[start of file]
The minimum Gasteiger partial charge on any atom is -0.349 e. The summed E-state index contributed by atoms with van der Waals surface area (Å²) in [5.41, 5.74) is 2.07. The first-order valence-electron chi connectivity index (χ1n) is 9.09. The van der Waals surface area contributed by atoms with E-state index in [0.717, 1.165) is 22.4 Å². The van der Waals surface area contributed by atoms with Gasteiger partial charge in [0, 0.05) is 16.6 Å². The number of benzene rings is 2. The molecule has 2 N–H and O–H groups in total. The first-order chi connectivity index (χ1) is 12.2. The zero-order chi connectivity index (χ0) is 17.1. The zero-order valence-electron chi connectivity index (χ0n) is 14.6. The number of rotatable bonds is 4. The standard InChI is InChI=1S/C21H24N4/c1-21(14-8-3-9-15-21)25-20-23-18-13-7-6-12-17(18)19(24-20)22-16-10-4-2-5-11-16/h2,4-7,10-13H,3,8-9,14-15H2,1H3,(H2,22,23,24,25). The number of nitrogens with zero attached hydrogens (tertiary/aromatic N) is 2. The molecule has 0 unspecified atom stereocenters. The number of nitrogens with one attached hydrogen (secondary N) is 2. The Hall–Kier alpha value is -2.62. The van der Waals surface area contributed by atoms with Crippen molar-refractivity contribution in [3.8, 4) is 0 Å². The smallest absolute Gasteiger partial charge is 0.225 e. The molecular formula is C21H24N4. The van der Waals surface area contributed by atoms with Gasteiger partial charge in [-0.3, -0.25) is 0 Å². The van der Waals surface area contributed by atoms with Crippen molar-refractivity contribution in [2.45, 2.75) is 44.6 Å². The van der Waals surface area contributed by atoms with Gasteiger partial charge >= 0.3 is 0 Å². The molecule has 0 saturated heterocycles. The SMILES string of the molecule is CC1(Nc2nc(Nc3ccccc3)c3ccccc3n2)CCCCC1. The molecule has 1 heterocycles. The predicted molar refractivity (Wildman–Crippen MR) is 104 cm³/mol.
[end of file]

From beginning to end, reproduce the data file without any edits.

The minimum Gasteiger partial charge on any atom is -0.349 e. The summed E-state index contributed by atoms with van der Waals surface area (Å²) in [5.41, 5.74) is 2.07. The first-order valence-electron chi connectivity index (χ1n) is 9.09. The van der Waals surface area contributed by atoms with E-state index in [0.717, 1.165) is 22.4 Å². The van der Waals surface area contributed by atoms with Gasteiger partial charge in [0, 0.05) is 16.6 Å². The number of benzene rings is 2. The molecule has 2 N–H and O–H groups in total. The first-order chi connectivity index (χ1) is 12.2. The zero-order chi connectivity index (χ0) is 17.1. The zero-order valence-electron chi connectivity index (χ0n) is 14.6. The number of rotatable bonds is 4. The standard InChI is InChI=1S/C21H24N4/c1-21(14-8-3-9-15-21)25-20-23-18-13-7-6-12-17(18)19(24-20)22-16-10-4-2-5-11-16/h2,4-7,10-13H,3,8-9,14-15H2,1H3,(H2,22,23,24,25). The number of nitrogens with zero attached hydrogens (tertiary/aromatic N) is 2. The molecule has 0 unspecified atom stereocenters. The number of nitrogens with one attached hydrogen (secondary N) is 2. The Hall–Kier alpha value is -2.62. The van der Waals surface area contributed by atoms with Crippen molar-refractivity contribution in [3.8, 4) is 0 Å². The smallest absolute Gasteiger partial charge is 0.225 e. The molecular formula is C21H24N4. The van der Waals surface area contributed by atoms with Gasteiger partial charge in [-0.3, -0.25) is 0 Å². The van der Waals surface area contributed by atoms with Crippen molar-refractivity contribution in [2.45, 2.75) is 44.6 Å². The van der Waals surface area contributed by atoms with Gasteiger partial charge >= 0.3 is 0 Å². The molecule has 0 saturated heterocycles. The SMILES string of the molecule is CC1(Nc2nc(Nc3ccccc3)c3ccccc3n2)CCCCC1. The molecule has 1 heterocycles. The predicted molar refractivity (Wildman–Crippen MR) is 104 cm³/mol.